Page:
REMS Take to the Cabinet Table
26 April 2011
On 8 April 2011 our REMS group assembled outside the famous gates, basking in the unseasonably warm weather.
After security, we filed through the number 10 front door, full of anticipation.
Our excellent guide for the visit, Ollie, firstly showed us that the letter box is actually false, then led us upstairs, past pictures/photos of every Prime Minister (except David Cameron - the convention is that his picture will go up when he leaves office), to the first of the three State Drawing Rooms, The White Room where the Prime Minister receives important guests.
Unlike most stately homes, we were free to sit down, and were told that Obama, and Hilary Clinton had occupied these chairs just a short time ago.
The adjoining room was the Terracotta Room, lavishly decorated to a design by Margaret Thatcher. It contained William Pitt's writing desk – remarkably small.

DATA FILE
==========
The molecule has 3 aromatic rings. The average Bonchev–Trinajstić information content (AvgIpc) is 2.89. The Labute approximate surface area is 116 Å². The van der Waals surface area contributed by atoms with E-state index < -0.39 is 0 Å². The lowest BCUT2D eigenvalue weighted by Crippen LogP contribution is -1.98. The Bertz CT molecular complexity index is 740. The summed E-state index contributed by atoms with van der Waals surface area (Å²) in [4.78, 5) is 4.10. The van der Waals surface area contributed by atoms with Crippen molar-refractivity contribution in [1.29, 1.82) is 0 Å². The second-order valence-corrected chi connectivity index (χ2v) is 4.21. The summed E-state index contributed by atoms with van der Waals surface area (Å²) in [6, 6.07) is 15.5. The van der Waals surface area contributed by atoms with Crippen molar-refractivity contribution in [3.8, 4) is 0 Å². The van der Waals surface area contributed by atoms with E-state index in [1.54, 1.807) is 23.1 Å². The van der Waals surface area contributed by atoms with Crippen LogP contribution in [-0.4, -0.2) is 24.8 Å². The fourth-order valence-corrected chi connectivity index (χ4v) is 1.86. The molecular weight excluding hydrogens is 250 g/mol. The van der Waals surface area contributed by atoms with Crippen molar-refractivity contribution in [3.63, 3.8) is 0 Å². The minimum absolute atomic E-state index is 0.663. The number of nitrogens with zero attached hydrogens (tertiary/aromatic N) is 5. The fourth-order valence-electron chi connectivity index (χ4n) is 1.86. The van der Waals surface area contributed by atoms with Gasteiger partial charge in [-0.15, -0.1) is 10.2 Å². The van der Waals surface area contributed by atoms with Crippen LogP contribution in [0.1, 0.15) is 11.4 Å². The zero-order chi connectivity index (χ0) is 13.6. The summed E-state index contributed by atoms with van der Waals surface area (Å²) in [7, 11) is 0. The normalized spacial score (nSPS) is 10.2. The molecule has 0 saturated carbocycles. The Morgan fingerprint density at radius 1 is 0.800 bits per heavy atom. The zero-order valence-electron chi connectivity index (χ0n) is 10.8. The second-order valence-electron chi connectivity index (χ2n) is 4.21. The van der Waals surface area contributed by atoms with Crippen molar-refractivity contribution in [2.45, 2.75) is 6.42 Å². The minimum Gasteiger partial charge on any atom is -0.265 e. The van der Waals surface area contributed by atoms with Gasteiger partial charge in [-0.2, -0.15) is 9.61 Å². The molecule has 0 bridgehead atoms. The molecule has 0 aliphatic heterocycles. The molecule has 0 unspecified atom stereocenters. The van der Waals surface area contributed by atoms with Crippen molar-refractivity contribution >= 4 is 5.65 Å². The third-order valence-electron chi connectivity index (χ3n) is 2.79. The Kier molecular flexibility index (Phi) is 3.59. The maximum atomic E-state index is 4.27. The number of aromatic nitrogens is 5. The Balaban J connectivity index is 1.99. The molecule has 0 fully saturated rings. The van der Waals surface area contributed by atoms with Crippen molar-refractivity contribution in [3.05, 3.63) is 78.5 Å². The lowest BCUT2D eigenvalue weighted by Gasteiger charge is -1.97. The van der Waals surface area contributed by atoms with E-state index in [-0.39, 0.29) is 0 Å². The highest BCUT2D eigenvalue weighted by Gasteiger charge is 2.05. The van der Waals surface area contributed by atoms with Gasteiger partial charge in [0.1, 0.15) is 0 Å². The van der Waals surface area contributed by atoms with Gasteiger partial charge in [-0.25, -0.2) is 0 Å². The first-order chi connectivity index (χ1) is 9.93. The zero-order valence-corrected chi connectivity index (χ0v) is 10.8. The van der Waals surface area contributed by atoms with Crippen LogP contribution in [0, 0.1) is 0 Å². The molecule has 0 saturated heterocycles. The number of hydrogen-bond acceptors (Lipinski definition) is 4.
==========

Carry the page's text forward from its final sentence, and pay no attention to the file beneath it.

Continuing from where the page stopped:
We were then led to the next room, the Pillared Room – the pillars are ‘false’. Computer buffs were able to admire the portrait of Ada Byron, Countess of Lovelace, painted by Margaret Carpenter.
After that we were taken into the ‘small dining room’. This had an interesting split chimney flue which rose either side of the window above the fireplace. We were told that in past times, the window became so hot that the glass would fall out. We were shown some interesting silver objects, including Gladstone’s Loving Cup.
The visit ended in great style in the cabinet room, where we were invited to take our seats. Richard Hartley found he was the Prime-Minister, and the REMS secretary found himself in Nick Clegg’s seat. Strangely, our REMS treasurer discovered that he was sitting in Chancellor George Osborne’s seat – a meeting of minds?
We were given ample time for iconic photos, group and individual, around the legendary front door. The staff and police were all extremely friendly, and helped to make the visit truly memorable.